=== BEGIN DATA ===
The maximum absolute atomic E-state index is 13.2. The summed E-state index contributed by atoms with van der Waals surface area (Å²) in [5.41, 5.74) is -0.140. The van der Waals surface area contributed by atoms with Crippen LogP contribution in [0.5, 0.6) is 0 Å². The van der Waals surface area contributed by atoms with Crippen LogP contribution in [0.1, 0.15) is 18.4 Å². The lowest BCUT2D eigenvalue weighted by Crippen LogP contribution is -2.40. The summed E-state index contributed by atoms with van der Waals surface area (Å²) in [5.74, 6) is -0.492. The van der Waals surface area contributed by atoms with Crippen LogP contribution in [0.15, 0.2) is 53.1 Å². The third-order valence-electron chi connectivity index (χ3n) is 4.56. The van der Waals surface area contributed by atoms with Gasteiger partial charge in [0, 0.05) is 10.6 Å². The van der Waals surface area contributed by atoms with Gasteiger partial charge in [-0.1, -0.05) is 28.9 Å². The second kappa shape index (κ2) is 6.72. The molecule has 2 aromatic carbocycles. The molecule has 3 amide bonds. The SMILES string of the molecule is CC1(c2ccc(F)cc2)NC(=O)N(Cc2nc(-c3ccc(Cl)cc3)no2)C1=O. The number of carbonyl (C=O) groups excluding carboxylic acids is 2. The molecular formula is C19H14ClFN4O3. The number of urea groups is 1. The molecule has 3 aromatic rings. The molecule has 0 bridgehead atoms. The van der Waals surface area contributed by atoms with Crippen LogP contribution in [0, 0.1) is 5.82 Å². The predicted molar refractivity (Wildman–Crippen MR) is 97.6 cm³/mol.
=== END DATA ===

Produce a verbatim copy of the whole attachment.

The maximum absolute atomic E-state index is 13.2. The summed E-state index contributed by atoms with van der Waals surface area (Å²) in [5.41, 5.74) is -0.140. The van der Waals surface area contributed by atoms with Crippen LogP contribution in [0.5, 0.6) is 0 Å². The van der Waals surface area contributed by atoms with Crippen LogP contribution in [0.1, 0.15) is 18.4 Å². The lowest BCUT2D eigenvalue weighted by Crippen LogP contribution is -2.40. The summed E-state index contributed by atoms with van der Waals surface area (Å²) in [5.74, 6) is -0.492. The van der Waals surface area contributed by atoms with Crippen LogP contribution in [0.15, 0.2) is 53.1 Å². The third-order valence-electron chi connectivity index (χ3n) is 4.56. The van der Waals surface area contributed by atoms with Gasteiger partial charge in [0, 0.05) is 10.6 Å². The van der Waals surface area contributed by atoms with Gasteiger partial charge in [-0.1, -0.05) is 28.9 Å². The second kappa shape index (κ2) is 6.72. The molecule has 2 aromatic carbocycles. The molecule has 3 amide bonds. The SMILES string of the molecule is CC1(c2ccc(F)cc2)NC(=O)N(Cc2nc(-c3ccc(Cl)cc3)no2)C1=O. The number of carbonyl (C=O) groups excluding carboxylic acids is 2. The molecular formula is C19H14ClFN4O3. The number of urea groups is 1. The molecule has 3 aromatic rings. The molecule has 0 bridgehead atoms. The van der Waals surface area contributed by atoms with Crippen LogP contribution in [0, 0.1) is 5.82 Å². The predicted molar refractivity (Wildman–Crippen MR) is 97.6 cm³/mol.